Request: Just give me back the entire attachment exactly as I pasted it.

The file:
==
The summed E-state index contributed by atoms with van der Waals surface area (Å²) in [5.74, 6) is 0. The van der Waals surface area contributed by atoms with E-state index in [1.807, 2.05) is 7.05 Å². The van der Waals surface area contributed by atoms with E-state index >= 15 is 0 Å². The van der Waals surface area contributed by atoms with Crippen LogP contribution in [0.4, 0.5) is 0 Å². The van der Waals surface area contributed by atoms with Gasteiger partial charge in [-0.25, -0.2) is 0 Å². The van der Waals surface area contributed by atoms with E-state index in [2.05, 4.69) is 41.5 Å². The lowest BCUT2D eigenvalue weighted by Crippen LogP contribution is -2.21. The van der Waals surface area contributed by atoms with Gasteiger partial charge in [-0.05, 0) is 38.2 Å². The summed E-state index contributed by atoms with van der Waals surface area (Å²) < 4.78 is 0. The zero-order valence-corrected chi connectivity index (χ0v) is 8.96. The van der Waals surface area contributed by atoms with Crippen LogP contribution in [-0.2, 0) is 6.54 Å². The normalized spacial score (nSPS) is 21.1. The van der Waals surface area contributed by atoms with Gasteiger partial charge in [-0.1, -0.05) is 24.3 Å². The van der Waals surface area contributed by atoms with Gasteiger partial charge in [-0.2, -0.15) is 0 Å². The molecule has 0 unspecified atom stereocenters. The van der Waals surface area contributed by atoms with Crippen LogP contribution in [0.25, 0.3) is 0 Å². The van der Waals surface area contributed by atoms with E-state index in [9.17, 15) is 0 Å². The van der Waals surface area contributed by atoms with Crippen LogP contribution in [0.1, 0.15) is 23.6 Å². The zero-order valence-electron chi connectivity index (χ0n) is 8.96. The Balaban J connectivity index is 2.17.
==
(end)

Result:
The summed E-state index contributed by atoms with van der Waals surface area (Å²) in [5.74, 6) is 0. The van der Waals surface area contributed by atoms with E-state index in [1.807, 2.05) is 7.05 Å². The van der Waals surface area contributed by atoms with E-state index >= 15 is 0 Å². The van der Waals surface area contributed by atoms with Crippen LogP contribution in [0.4, 0.5) is 0 Å². The van der Waals surface area contributed by atoms with Gasteiger partial charge in [-0.25, -0.2) is 0 Å². The van der Waals surface area contributed by atoms with E-state index in [2.05, 4.69) is 41.5 Å². The lowest BCUT2D eigenvalue weighted by Crippen LogP contribution is -2.21. The van der Waals surface area contributed by atoms with Gasteiger partial charge in [-0.05, 0) is 38.2 Å². The summed E-state index contributed by atoms with van der Waals surface area (Å²) < 4.78 is 0. The zero-order valence-corrected chi connectivity index (χ0v) is 8.96. The van der Waals surface area contributed by atoms with Crippen LogP contribution in [-0.2, 0) is 6.54 Å². The normalized spacial score (nSPS) is 21.1. The van der Waals surface area contributed by atoms with Gasteiger partial charge in [-0.1, -0.05) is 24.3 Å². The van der Waals surface area contributed by atoms with Gasteiger partial charge in [-0.2, -0.15) is 0 Å². The molecule has 0 unspecified atom stereocenters. The van der Waals surface area contributed by atoms with Crippen LogP contribution in [0.25, 0.3) is 0 Å². The van der Waals surface area contributed by atoms with E-state index in [9.17, 15) is 0 Å². The van der Waals surface area contributed by atoms with Crippen LogP contribution in [0.1, 0.15) is 23.6 Å². The zero-order valence-electron chi connectivity index (χ0n) is 8.96. The Balaban J connectivity index is 2.17.